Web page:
Capture

Images by Chris Jones

Text by Howard Shaw

 

From the early 90’s, I had been experimenting with documentary photography. I was very keen on using natural light (i.e. no flash) and to compensate for this I found that uprating my black and white films gave me more freedom in low light situations. This did create its own problems with a decrease in the quality of prints and graininess. I had also been experimenting with different old photographic processes for a few years and decided that the bromoil process may be a way of combatting this loss of quality, allowing me to regain the lost detail in the highlights and shadows and using the graininess as an asset, rather than a detractor.

 

I had always been fascinated with the link between Wolverhampton and its surrounding towns  and why North Wales was a popular tourist destination for them. I remember many holidays as a child in different parts of North Wales and I was now taking my own children there, partly because my in-laws owned a static caravan on Greenacres Campsite, near Porth Madoc. I’d even noticed a stand for Greenacres in The Mander Centre, Wolverhampton’s main shopping arcade. You could even buy Wolverhampton’s local newspaper in most newsagents in Porth Madoc.

 

All of this coincided with me meeting Howard Shaw, now sadly deceased, whilst we were both lecturing at Walsall College of Art. So, it was, that we decided upon the first visit to Criccieth from the 26th to 28th July, 1996. The original intention was to create a bookwork that Howard would introduce at the London Book Fair, later that year. The idea was that we would visit together but wander the streets separately, so as not to replicate our experiences.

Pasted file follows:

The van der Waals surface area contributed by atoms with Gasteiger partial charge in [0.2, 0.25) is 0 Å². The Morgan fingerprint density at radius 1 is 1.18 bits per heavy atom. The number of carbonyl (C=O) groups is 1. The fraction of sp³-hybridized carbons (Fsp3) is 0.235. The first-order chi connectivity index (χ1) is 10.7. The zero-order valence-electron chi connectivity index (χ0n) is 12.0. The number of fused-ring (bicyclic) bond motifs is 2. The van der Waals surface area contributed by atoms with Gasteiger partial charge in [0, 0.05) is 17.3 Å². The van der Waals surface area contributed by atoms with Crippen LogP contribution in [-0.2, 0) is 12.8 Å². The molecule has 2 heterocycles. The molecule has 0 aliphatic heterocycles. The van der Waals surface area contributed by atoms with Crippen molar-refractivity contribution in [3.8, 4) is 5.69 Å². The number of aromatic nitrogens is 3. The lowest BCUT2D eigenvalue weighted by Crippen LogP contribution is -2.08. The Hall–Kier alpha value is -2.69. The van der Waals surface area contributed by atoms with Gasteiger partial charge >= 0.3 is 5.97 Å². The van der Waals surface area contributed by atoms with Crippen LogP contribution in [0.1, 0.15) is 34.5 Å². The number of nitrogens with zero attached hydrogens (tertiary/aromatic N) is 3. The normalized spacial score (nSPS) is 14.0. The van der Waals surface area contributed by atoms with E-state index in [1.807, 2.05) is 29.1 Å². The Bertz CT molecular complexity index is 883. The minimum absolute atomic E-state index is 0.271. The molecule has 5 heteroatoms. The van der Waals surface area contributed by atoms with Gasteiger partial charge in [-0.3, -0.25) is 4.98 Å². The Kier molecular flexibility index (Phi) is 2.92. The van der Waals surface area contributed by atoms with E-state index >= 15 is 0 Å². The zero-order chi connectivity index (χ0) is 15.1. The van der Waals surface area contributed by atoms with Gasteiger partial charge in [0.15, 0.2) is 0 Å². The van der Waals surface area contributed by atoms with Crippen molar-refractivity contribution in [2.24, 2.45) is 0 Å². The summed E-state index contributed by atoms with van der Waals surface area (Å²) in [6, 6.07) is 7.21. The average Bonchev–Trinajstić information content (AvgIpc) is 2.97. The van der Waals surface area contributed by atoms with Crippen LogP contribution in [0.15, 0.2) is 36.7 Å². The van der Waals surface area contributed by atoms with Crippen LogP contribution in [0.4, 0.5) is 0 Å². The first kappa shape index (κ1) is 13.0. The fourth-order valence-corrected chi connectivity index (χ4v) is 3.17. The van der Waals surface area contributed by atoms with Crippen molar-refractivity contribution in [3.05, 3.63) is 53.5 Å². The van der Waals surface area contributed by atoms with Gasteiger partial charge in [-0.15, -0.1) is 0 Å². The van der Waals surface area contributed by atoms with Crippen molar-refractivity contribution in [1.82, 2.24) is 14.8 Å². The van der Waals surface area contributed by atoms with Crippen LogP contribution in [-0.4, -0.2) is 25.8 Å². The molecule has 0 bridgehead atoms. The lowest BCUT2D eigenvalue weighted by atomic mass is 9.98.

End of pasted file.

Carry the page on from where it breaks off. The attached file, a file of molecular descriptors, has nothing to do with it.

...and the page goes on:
We were both very pleased with our first adventure and were encouraged to apply for a bursary from West Midlands Arts to enlarge the work to 4 visits. The resulting work was exhibited at The Lighthouse Media Centre, in Wolverhampton, in July 2000 and at Rhyl Arts Centre , in November 2000.

 

Technical Info (for all works in Capture) :

Ilford HP5 film uprated to 1600ASA

Minolta 35mm camera with 35mm lens

Printed on Kentmere Document Art photographic paper

Part 1: Criccieth

Summer 1996

Criccieth Seafront
Boy
Caravan
Cafe
1/2

Criccieth

 

 

By the harbour, there is one of those old mines, painted

with a slot to put money in.

 

It was July. There was no one on the beach, and yet all of the hotels were full.

 

On one day, the flags on the castle were at half mast. I don’t why.

 

There is a very good deli, where you can buy Russian Caravan tea, so called because

it was transported from China on camels across the desert. I think that would be the

Gobi desert. That’s a long way from Wales.

 

Most people spoke Welsh. It’s a language which has no rules about plurals, has no

indefinite articles and no neuter. The names of trees are usually feminine.

 

The weather was hot.

 

I ate fish and chips on the beach, which was stoney.

 

The castle is important, as it is a genuine Welsh one.

 

The following people were Welsh: the African explorer, Stanley; the encyclopaedist,

Abraham Rees; the painter, Rex Whistler; the writer, Giraldus Cambrensis; the

wizard, Merlin.

 

The flag, the red dragon on a green and white field, may derive from the Roman custom.

The dragon was an emblem of a cohort.

 

On my drive into Wales, I saw an old AA box, black and yellow, beside a stream in a

small village.

 

I left the next day. It took three hours to drive home. All the time I wandered where I